The Movements of Plants.—After much patient study of the phenomena known as heliotropism and the sleeping and awaking of plants, M. Paul Bert, in a memoir addressed to the Paris Academy of Sciences, an abstract of which is published in the Revue Scientifique, offers an ingenious theory to account for them. The swelling of the flower or leaf stem just below these organs has long been recognized as the seat of the movements in question, and hence it has been called the "motor-swelling" (renflement moteur). The movements are directly produced by changes in the energy with which the renflement moteur supports the flower or leaf, and this energy is greatest at night. For a long time the author was baffled in his investigation of the matter constituting the "motor-swelling." Nevertheless, after a protracted series of minute observations, he recognized in the glucose the fundamental cause of the periodic movements. It is known that this substance is formed under the action of solar light, that it is decomposed in darkness, or that it migrates and sometimes accumulates at different points of the plant organism. Now, one of these points is the renflement moteur, and it is very plain that its quantity there varies at the different stages of the diurnal life of the plant. Thus the greater part of the phenomenon is due to the storing up and then to the destruction of the glucose, the hydration of which produces the energy of the motor-spring. The same explanation serves to account for heliotropism, another phenomenon due to the action of the highly refracting rays of the spectrum on glucose or on its hydration. Inasmuch as the action of these rays lessens the tension on that side of the "motor-swelling" on which they fall, the opposite side gains a relative increase of energy, and hence results a certain motion; and, as the sun moves on its course, the leaf follows, but the reason is always a diminished tension on the illuminated side. This is true of the stalk as well as of the flower. Hence the two phenomena of periodic movement and of heliotropism depend on variations in the quantity of the glucose contained in the point of movement.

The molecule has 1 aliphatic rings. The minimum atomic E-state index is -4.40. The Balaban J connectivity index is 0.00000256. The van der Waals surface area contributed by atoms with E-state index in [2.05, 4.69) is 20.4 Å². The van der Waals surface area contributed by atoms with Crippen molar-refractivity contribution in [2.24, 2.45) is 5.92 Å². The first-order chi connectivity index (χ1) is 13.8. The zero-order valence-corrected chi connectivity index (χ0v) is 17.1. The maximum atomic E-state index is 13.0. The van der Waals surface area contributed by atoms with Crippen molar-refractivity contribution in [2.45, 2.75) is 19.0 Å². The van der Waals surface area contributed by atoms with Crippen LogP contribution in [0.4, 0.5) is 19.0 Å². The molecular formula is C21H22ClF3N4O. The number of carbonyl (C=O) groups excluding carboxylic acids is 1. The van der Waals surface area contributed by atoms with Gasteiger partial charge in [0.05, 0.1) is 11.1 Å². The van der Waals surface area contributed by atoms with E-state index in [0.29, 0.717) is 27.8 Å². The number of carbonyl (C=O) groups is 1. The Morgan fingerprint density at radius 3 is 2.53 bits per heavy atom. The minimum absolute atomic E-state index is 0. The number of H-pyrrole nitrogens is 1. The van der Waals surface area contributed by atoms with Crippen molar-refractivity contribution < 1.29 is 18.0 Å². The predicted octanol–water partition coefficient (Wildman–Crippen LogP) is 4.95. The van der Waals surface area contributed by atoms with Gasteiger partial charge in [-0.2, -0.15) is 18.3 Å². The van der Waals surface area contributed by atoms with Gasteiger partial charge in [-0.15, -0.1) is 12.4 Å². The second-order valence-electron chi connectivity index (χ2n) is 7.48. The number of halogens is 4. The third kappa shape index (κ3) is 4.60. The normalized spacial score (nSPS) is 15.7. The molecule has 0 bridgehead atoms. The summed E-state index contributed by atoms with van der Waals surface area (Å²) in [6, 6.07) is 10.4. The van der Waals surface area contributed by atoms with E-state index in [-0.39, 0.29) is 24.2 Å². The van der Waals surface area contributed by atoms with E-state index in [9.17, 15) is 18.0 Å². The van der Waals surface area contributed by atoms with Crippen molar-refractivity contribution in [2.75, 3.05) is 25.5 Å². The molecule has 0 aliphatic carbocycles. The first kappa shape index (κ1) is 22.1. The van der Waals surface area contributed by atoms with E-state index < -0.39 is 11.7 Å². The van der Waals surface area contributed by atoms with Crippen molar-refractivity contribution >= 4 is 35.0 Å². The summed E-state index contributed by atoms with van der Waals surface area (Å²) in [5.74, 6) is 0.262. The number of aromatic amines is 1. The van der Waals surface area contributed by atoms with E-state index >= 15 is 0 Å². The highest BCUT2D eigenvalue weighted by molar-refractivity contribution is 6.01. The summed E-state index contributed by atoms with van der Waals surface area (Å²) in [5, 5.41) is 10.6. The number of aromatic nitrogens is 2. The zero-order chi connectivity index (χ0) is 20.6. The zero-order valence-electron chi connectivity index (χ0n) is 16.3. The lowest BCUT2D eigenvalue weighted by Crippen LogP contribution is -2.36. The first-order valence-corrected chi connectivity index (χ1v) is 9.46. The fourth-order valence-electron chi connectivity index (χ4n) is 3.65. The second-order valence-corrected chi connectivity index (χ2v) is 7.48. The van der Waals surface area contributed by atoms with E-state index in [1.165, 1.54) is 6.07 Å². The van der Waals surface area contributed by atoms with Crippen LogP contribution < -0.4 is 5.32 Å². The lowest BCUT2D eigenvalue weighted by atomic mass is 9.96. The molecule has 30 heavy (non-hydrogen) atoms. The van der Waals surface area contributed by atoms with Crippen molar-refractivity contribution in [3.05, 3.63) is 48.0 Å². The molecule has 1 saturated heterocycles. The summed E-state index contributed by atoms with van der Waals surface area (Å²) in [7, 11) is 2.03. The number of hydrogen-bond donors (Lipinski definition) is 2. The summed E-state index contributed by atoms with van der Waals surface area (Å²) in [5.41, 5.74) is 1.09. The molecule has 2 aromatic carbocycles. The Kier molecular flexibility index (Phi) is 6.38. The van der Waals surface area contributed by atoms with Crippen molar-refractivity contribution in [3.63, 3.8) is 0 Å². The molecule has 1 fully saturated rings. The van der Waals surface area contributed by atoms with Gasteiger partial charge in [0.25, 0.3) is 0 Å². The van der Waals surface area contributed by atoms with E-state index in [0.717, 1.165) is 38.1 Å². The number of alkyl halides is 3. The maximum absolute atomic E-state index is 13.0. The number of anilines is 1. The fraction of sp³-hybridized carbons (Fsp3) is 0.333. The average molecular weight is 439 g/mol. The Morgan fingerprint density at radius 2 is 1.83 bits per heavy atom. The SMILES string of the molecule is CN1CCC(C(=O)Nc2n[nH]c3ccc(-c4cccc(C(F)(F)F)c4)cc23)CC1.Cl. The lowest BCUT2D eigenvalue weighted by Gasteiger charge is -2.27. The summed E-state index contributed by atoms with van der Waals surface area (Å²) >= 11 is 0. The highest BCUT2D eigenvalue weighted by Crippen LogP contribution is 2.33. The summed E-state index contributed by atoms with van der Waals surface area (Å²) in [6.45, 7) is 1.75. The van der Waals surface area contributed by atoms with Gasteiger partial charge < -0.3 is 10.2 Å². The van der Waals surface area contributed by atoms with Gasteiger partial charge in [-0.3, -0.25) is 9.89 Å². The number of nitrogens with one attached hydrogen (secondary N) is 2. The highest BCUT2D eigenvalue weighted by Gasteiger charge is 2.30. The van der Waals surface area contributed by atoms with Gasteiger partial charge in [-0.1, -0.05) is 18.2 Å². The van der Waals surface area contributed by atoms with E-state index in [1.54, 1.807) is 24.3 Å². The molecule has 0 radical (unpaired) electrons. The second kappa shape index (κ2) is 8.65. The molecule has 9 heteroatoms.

Value of the Robin to the Agriculturist.—Like the English sparrow, the "robin" (Turdus migratorius) has human enemies and detractors who will not admit that he is of any use whatever to the gardener and fruit-grower; but assert that he prefers to grow fat on stolen cherries and other small fruits, rather than on an insect-diet. But what are the facts? Lieut. D. A. Lyle, U. S. A., reared a robin from the fledgling state to maturity, in the mean time closely studying the bird's preferences in the matter of food, and here is the result of his observations, as communicated to the American Naturalist: On being taken from the nest, the young bird was placed in a cage, with plenty of boiled eggs and mashed potatoes and pure water. He would neither eat nor drink, but sat drawn up in the bottom of the cage, giving vent to an occasional chirp. The food was then forced down his throat, and this treatment revived the patient somewhat, but did not give entire satisfaction. He then received raw beefsteak three times a day, with bread and egg at intervals. The effect was striking: the eyes brightened, the chirp became loud and strong, and the bird would hop about briskly. He soon learned to open his mouth for the food. Next he was for three days restricted to a diet of earthworms, of which he would eat his fill, and then retire moodily to a corner, there to remain for about fifteen minutes, till the meal was digested. But, as this food acted as a purgative, it was alternated with beefsteak. The June beetle being then in season, that species of food was tried, and the bird preferred it to anything else. As long as June beetles could be procured, they constituted the sole food of the bird, and he thrived marvelously on it. Every day he consumed forty to fifty of these large beetles. "One morning," writes Lieut. Lyle, "at seven o'clock I gave him fifteen; I returned from the office at twelve, and from that time until sunset I fed him all he could eat. During this time he disposed of seventy-two of the large beetles!" When the June bugs were no longer to be had, cherries were given to the bird. These, when he was hungry, he would eat greedily, but they were speedily rejected when a few coleoptera or a piece of raw steak appeared in sight. The author then makes an estimate of the number of insects probably destroyed per diem by the twenty-three pairs of robins occupying the grounds around his residence, taking as the basis of his calculation the performance of his captive robin, and finds that the number would be at least 4,600, or 138,000 per month! Examination of the cherry-trees growing on the grounds showed that only about one cherry in twenty had been injured by the birds—a very low price to pay for their service in exterminating the noxious insects.